The Bill includes protection from a citizen’s identity theft, involving criminal identity theft, financial identity theft, etc.  As per the bill, no person who has a place of business in India, but has data using tools located in India, shall collect or processor use or disclose any data relating to person to any individual without permission of such person. Further, it says any persons who have any record of details pertaining an individual from any officer of the administration or agency under fake pretext shall be punishable with a penalty of up to Rs. 5 Lacs.


In India the Constitution does not expressly acknowledge the right to privacy. But after the case of Kharak Singh v. State of UP. The Supreme Court for the first time recognized the right to privacy which is implied in the Constitution under Article 21. The court held that the right to privacy is an important part of the right to life, but without any clear cut laws, it still remains in the gray area. The concept was based on the conclusion that the infringement of a fundamental right must be both direct as well as tangible that the liberation guaranteed u/a 19(1)(a) – a right to freedom of speech and expression was not isolated upon by a watch being kept over the movement of the suspect. In R. Rajagopal v. State of T.N, the Supreme Court held that the right to privacy is a ‘right to let alone’. No one can put forward anything pertaining the above matters without his permission, whether truthful or otherwise whether laudatory or critical. If he does so, he would be violating the right to privacy of the individual concerned and would be liable in the action of damages.



Right to privacy, once incorporated as an essential right, is wide enough to trespass into any sphere of activity. The conferral of such Aright has become extremely difficult with the modernization of technology and the social networking sites. But the other side of the picture is that right to privacy of a person involves the right to concern personal information today, each person is a press, taking in view the emergence of blog spots and social networking sites. Generally, the right to privacy may come in conflict with the right to press the right to press is a right derived from Article 19(1) (a) in specific. The question where there is a dispute, which should prevail over the other, is well explained by putting forward the concept of ‘public interest’ and ‘public morality’. The announcement of personal information of a person without his permission or consent is justified if such details forma part of public records pertaining court records. Each case is distinct and each right is essential. The right to privacy may come in dispute with the investigation of police in many aspects. Narco-analysis polygraph test and brain mapping tests, in application, make unjustified intrusion into the right to privacy of a person. The court discouraged the unnecessary violation of the right to privacy of a person’s and held that no administration shall be given power to violate the right to privacy of a person, the court held while altering the conviction for non-compliance of legal requirement of search and annexation.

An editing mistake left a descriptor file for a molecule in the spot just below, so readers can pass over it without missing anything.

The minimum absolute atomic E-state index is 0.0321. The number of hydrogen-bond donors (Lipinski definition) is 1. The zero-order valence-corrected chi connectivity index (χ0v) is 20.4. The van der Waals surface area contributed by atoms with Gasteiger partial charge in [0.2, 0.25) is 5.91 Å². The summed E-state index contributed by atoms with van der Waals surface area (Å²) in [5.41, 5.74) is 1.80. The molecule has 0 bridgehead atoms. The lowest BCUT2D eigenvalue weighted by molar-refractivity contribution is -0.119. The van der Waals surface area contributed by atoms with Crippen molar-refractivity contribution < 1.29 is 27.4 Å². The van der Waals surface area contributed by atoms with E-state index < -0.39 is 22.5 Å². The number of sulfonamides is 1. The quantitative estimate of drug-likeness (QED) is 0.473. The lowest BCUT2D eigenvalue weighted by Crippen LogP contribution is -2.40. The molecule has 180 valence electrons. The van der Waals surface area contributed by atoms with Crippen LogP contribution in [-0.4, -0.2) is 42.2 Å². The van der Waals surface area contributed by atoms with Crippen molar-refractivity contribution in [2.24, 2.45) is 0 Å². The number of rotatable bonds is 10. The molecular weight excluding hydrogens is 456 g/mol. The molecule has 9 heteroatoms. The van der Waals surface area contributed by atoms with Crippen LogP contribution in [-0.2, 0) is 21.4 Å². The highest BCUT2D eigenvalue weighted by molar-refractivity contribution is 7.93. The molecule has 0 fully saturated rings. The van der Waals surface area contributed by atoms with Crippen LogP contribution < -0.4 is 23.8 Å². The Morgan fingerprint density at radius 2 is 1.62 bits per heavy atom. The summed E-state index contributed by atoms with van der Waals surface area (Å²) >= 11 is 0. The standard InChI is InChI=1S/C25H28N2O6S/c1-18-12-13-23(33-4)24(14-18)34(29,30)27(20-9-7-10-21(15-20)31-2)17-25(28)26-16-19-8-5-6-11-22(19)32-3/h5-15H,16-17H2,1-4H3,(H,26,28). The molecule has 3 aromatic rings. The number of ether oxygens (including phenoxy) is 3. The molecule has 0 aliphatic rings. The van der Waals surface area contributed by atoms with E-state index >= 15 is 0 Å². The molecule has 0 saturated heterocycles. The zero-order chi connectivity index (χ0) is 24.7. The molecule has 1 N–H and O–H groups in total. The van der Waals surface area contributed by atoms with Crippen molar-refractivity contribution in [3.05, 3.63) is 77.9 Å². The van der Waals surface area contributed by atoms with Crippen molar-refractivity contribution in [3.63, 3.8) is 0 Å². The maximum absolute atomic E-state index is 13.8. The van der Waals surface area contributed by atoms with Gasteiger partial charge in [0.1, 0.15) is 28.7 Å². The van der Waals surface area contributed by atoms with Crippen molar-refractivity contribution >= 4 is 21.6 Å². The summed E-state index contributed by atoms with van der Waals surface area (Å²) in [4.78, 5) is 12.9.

Right to privacy is an integral part of right to life and personal freedom under Article 21. Right of privacy may, apart from agreement, also rise out of a specific relationship, which may be commercial, matrimonial or even political. Right to privacy is not fixed right; it is concerned to notable limitations for prevention of crime, disorder or protection of health or morals. Where there is a dispute between two attained rights, the right which advances public morality and public interest prevails. Being part of a society often overrules the fact that we are individuals first. Each person needs his/her private space for whichever activity which must be legal. The state suitably gives each person that right to enjoy those private moments with those whom they want to without the curious eyes of the rest of the world. In this day and age, this right is becoming more important as everyday passes. With all our lives being showered over the media be it through social networking sites or the spy cameras, as we need protection so that we can function in a way we want to and not think of others before our deeds. Hence, the only ones we own a definition to ourselves, and not the entire world.